“Life is pleasant. Death is peaceful. It's the transition that's troublesome” (Isaac Asimov)
If you don’t want to be kept artificially alive - without your consent and perhaps in pain and distress - long after your medical condition becomes hopeless, you need to communicate your decision now to the doctors, hospitals and loved ones who will be caring for you at the end.
Incapacitation can strike without warning and at any time, so prioritise this whilst you are still mentally and physically competent to express your wishes.
Living Will v Advance Directive: What’s the difference?
Both are “advance health care directives”, expressions of your wishes for future care. Both become effective only when you lose the ability to communicate for yourself. They are a gift to your loved ones and medical carers, helping them to make the hard decisions they will need to make in order to spare you the nightmare of suffering while your life is pointlessly prolonged.
An Advance Directive differs from a Living Will in that it enables you, in addition to giving detailed instructions on what medical treatment you do and do not consent to in various scenarios, to also appoint a ‘Medical Proxy” (normally a close family member) who will make medical decisions for you. Appoint both a Primary and an Alternate proxy in case your Primary choice is unable or unwilling to act at the critical time.
Ask your doctor for guidance if you are unsure about what to do here, and for advice on the implications of the specific advance directions you are giving. You might for example decide that you want aggressive intervention in some eventualities but not in others.
Are these advance health care directives recognised by law?
We need to draw a clear distinction here. Euthanasia and “assisted suicide” are still generally unlawful in South Africa, quite apart from conflicting with many people’s moral/cultural/religious beliefs.
But whereas euthanasia and assisted suicide are said to involve an active intervention to terminate life, typical advance health care directives merely express your wish that when the time comes you be allowed to die naturally and with dignity, in other words that nature be allowed to take its course. We must all decide for ourselves the extent to which we are comfortable with that.
But will our courts recognise the legal enforceability of these directives? In 2016 the Supreme Court of Appeal, whilst finding that euthanasia and assisted suicide remain unlawful, made several comments that perhaps bode well for the acceptance of advance directives. So whilst their legal enforceability cannot be guaranteed until our courts rule specifically and definitively on the matter, the signs certainly seem more positive than negative.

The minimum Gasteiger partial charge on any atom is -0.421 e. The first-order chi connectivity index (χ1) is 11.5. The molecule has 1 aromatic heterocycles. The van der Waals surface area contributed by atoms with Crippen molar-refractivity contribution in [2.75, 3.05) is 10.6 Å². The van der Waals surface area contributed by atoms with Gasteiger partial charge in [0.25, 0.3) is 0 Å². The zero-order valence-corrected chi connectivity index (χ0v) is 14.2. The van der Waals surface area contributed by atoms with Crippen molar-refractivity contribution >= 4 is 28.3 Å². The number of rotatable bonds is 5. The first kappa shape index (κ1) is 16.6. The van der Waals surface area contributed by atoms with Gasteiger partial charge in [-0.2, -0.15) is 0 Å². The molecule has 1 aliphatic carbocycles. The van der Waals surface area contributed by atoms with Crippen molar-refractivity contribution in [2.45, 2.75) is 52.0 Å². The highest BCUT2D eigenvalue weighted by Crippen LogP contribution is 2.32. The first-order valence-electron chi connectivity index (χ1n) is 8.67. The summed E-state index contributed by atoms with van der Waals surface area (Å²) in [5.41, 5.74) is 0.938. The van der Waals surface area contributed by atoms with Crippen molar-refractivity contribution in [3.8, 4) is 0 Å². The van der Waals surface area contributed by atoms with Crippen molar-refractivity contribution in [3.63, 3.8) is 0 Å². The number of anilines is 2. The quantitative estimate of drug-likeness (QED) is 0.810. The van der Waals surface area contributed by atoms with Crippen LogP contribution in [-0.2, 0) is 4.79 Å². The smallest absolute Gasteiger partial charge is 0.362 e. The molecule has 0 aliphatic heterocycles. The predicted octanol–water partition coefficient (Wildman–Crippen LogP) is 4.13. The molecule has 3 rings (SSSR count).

In any event, in practice you will greatly increase the chances of your wishes being honoured at the end if you have confirmed beforehand with your loved ones and medical carers that they will do so.
You still need a “Will”!
Note that Living Wills and Advance Directives are very different to a “Last Will and Testament”, in which you provide for distribution of your assets to your heirs after you die. You need both.
In closing, and this is important …
1. Make sure that everyone knows how to find your Advance Directive or Living Will in a hurry.Ideally lodge signed originals with all the role-players.
2. Diarise to review your directions at least annually, and if you change your mind about anything, destroy all the old originals and replace them with new originals specifically revoking all previous directions.
“Beware of false knowledge; it is more dangerous than ignorance” (George Bernard Shaw)
“Fake News” is big business in 2017. Social Media in particular is increasingly awash with it because it is so easily propagated via unsuspecting readers duped into endorsing and sharing it. The problem is that our brains are literally programmed to get an emotional kick out of information regardless of its accuracy – Time Magazine’s “Why People Can't Agree on Basic Facts” here explains why.
That’s dangerous - we can’t afford to rely on false facts when making important decisions on things like how to plan a direction for our businesses, how to invest, how to vote, how to deal with a social or medical problem etc.
So learn how to spot the lies and how to sift the fact from the fiction - a good start is to read “How to Spot Fake News Sites” on WikiHow.
And don’t become part of the problem by mindlessly forwarding/sharing anything with even the slightest whiff of fakery or sensationalism – check it out first on Snopes.